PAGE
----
9      McCamus describes the equitable doctrine of undue influence as providing a “basis for setting aside a gift or a transaction where the transfer of value has been induced by an ‘unconscientious use by one person of power possessed by him [or her] over another.'” McCamus, at p. 402; see also Morrison v. Coast Finance Ltd. (1965), 55 D.L.R. (2d) 710 (B.C. C.A.), at p. 713; and Knupp v. Bell (1968), 67 D.L.R. (2d) 256 (Sask. C.A.), at p. 259. He addresses the distinction between the two categories of undue influence: actual and presumptive undue influence. As an example of actual undue influence, McCamus refers to Craig v. Middleton, [1970] 2 All E.R. 390 (Eng. Ch. Div.), in which a caregiver threatened an elderly dependent with abandonment: McCamus, at p. 403-404. The onus is on a plaintiff to establish actual undue influence.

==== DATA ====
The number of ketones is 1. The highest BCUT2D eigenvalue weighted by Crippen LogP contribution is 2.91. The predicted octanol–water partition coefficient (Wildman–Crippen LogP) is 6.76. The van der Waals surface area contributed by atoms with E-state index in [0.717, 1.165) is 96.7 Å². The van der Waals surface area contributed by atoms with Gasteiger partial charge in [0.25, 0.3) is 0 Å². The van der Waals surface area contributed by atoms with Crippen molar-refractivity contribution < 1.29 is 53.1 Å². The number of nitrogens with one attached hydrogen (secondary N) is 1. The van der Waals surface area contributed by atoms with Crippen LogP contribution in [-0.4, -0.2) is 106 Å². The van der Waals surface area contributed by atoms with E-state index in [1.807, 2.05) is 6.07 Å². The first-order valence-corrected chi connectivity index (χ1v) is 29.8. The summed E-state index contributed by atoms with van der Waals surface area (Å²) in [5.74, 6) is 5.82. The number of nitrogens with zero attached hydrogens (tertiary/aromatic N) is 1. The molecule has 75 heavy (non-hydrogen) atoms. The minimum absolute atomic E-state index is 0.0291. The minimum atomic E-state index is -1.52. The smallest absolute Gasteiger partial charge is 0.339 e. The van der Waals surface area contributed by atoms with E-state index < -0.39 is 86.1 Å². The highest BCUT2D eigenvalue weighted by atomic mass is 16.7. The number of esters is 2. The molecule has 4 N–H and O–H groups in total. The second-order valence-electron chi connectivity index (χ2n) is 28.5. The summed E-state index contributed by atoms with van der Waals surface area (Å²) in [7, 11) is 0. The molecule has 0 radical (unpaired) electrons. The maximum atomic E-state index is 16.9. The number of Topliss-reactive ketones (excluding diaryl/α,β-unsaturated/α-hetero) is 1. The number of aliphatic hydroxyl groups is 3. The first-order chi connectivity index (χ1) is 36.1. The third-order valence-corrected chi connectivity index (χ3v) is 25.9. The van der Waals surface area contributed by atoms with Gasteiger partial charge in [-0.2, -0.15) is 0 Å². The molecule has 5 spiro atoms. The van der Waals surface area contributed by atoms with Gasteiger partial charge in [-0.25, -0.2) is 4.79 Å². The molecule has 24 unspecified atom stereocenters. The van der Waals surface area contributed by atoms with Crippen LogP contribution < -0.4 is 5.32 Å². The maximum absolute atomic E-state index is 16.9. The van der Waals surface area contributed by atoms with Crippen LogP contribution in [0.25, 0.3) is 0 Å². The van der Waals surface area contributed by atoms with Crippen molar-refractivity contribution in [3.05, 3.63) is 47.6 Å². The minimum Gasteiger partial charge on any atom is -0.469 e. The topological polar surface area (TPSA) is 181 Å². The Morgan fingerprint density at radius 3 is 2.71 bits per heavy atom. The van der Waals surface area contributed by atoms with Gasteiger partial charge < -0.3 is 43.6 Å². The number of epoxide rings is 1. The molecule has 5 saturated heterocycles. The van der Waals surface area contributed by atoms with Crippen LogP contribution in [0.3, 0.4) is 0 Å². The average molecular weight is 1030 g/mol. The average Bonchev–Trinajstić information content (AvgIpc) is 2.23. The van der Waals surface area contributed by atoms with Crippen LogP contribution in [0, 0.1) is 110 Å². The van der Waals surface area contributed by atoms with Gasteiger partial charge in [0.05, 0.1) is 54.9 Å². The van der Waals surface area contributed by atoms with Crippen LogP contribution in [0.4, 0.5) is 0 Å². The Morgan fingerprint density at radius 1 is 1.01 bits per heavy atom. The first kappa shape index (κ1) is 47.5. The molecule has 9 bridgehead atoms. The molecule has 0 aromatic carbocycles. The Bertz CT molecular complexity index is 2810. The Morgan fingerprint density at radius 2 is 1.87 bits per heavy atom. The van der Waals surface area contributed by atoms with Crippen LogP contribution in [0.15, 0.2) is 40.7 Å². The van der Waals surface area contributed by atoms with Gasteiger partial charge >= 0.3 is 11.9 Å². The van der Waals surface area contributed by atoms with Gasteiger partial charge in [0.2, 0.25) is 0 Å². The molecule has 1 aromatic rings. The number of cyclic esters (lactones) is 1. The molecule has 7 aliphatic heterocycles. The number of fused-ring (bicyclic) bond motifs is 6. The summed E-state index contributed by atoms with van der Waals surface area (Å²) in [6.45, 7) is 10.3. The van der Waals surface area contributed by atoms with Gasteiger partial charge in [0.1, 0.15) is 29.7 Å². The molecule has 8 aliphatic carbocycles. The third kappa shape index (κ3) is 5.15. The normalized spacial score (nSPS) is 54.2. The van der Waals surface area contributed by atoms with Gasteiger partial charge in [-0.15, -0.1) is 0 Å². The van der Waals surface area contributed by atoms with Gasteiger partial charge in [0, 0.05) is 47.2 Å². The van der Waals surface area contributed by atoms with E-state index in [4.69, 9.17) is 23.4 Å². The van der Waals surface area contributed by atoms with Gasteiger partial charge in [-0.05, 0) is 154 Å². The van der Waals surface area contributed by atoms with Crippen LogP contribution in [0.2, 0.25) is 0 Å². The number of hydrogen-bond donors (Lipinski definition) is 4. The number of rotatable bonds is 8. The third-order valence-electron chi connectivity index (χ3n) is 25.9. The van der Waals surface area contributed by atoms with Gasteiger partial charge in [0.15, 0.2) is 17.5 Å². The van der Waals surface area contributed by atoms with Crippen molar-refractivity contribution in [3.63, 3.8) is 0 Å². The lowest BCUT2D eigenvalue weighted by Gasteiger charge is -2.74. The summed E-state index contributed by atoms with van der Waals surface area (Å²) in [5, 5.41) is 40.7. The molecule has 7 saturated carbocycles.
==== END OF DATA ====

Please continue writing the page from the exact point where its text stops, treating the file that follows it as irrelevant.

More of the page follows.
10      A presumption of undue influence arises from the nature of a recognized relationship (e.g., solicitor and client, doctor and patient etc.). The presumption can also arise from the particular circumstances of the case, where one party has the ability or potential to “dominate the will of another, whether through manipulation, coercion, or outright but subtle abuse of power.” Goodman Estate v. Geffen, [1991] 2 S.C.R. 353 (S.C.C.), at p. 377.

11      Such a presumption is rebuttable by evidence that the transaction was an exercise of independent free will: Geffen, at p. 379; and Bank of Montreal v. Duguid (2000), 47 O.R. (3d) 737 (Ont. C.A.), at para. 24-25. Evidence of free will may be demonstrated by evidence of independent legal advice, or at least an opportunity for the individual

Suspicious Circumstances

Suspicious Circumstances

Arauju v Neto 2001 BCSC 935 is an undue influence lack of capacity case that discusses suspicious circumstances.

The court found that due to suspicious circumstances the will maker was not allowed to rely upon the presumption that he was mentally capable when the will was executed.